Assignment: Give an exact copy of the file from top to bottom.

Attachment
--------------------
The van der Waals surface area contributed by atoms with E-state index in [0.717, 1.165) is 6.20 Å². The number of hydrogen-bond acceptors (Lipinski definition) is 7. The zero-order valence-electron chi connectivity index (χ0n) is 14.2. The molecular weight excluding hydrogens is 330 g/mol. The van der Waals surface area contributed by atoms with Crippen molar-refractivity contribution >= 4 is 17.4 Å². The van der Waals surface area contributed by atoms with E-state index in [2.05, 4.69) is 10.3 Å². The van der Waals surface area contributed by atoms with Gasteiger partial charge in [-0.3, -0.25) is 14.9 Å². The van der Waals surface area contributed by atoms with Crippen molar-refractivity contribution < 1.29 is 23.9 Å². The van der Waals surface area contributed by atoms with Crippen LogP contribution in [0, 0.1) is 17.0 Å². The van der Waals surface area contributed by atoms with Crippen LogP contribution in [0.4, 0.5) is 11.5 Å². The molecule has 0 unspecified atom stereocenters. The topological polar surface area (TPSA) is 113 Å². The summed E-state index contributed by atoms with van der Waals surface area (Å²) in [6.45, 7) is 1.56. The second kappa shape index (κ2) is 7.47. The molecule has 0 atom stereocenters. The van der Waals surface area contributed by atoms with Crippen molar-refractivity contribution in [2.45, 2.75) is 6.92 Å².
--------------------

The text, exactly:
The van der Waals surface area contributed by atoms with E-state index in [0.717, 1.165) is 6.20 Å². The number of hydrogen-bond acceptors (Lipinski definition) is 7. The zero-order valence-electron chi connectivity index (χ0n) is 14.2. The molecular weight excluding hydrogens is 330 g/mol. The van der Waals surface area contributed by atoms with Crippen molar-refractivity contribution >= 4 is 17.4 Å². The van der Waals surface area contributed by atoms with E-state index in [2.05, 4.69) is 10.3 Å². The van der Waals surface area contributed by atoms with Gasteiger partial charge in [-0.3, -0.25) is 14.9 Å². The van der Waals surface area contributed by atoms with Crippen molar-refractivity contribution < 1.29 is 23.9 Å². The van der Waals surface area contributed by atoms with Crippen LogP contribution in [0, 0.1) is 17.0 Å². The van der Waals surface area contributed by atoms with Crippen LogP contribution in [0.4, 0.5) is 11.5 Å². The molecule has 0 unspecified atom stereocenters. The topological polar surface area (TPSA) is 113 Å². The summed E-state index contributed by atoms with van der Waals surface area (Å²) in [6.45, 7) is 1.56. The second kappa shape index (κ2) is 7.47. The molecule has 0 atom stereocenters. The van der Waals surface area contributed by atoms with Crippen molar-refractivity contribution in [2.45, 2.75) is 6.92 Å².